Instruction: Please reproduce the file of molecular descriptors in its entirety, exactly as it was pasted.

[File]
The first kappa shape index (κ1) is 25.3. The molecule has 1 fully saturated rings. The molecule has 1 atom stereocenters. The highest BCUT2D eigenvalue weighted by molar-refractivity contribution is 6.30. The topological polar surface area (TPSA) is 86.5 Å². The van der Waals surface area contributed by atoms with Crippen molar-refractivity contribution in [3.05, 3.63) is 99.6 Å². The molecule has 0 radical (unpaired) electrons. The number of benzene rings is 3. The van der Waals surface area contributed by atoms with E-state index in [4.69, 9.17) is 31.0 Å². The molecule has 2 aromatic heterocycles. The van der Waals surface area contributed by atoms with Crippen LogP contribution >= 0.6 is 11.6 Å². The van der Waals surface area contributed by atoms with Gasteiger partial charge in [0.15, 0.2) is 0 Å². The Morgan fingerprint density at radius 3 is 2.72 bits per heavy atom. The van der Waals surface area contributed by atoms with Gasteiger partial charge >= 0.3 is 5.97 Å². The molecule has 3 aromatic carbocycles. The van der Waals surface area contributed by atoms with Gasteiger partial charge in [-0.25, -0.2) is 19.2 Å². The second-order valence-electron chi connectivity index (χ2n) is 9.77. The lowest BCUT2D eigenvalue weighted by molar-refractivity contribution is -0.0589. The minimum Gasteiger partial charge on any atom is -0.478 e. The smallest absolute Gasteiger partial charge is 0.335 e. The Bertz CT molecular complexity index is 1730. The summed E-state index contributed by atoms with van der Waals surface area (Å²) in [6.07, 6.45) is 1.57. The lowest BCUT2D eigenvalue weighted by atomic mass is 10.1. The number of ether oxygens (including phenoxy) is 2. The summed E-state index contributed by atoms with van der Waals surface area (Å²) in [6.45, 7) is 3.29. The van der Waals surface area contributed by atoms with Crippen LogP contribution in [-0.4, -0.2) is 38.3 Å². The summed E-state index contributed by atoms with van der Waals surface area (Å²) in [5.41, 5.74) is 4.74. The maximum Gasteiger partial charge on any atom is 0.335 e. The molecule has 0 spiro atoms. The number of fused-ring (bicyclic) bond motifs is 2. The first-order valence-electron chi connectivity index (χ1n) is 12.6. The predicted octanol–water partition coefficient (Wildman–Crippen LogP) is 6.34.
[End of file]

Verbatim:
The first kappa shape index (κ1) is 25.3. The molecule has 1 fully saturated rings. The molecule has 1 atom stereocenters. The highest BCUT2D eigenvalue weighted by molar-refractivity contribution is 6.30. The topological polar surface area (TPSA) is 86.5 Å². The van der Waals surface area contributed by atoms with Crippen molar-refractivity contribution in [3.05, 3.63) is 99.6 Å². The molecule has 0 radical (unpaired) electrons. The number of benzene rings is 3. The van der Waals surface area contributed by atoms with E-state index in [4.69, 9.17) is 31.0 Å². The molecule has 2 aromatic heterocycles. The van der Waals surface area contributed by atoms with Crippen LogP contribution >= 0.6 is 11.6 Å². The van der Waals surface area contributed by atoms with Gasteiger partial charge in [0.15, 0.2) is 0 Å². The Morgan fingerprint density at radius 3 is 2.72 bits per heavy atom. The van der Waals surface area contributed by atoms with Gasteiger partial charge >= 0.3 is 5.97 Å². The molecule has 3 aromatic carbocycles. The van der Waals surface area contributed by atoms with Gasteiger partial charge in [-0.25, -0.2) is 19.2 Å². The second-order valence-electron chi connectivity index (χ2n) is 9.77. The lowest BCUT2D eigenvalue weighted by molar-refractivity contribution is -0.0589. The minimum Gasteiger partial charge on any atom is -0.478 e. The smallest absolute Gasteiger partial charge is 0.335 e. The Bertz CT molecular complexity index is 1730. The summed E-state index contributed by atoms with van der Waals surface area (Å²) in [6.07, 6.45) is 1.57. The lowest BCUT2D eigenvalue weighted by atomic mass is 10.1. The number of ether oxygens (including phenoxy) is 2. The summed E-state index contributed by atoms with van der Waals surface area (Å²) in [6.45, 7) is 3.29. The van der Waals surface area contributed by atoms with Crippen LogP contribution in [-0.4, -0.2) is 38.3 Å². The summed E-state index contributed by atoms with van der Waals surface area (Å²) in [5.41, 5.74) is 4.74. The maximum Gasteiger partial charge on any atom is 0.335 e. The molecule has 0 spiro atoms. The number of fused-ring (bicyclic) bond motifs is 2. The first-order valence-electron chi connectivity index (χ1n) is 12.6. The predicted octanol–water partition coefficient (Wildman–Crippen LogP) is 6.34.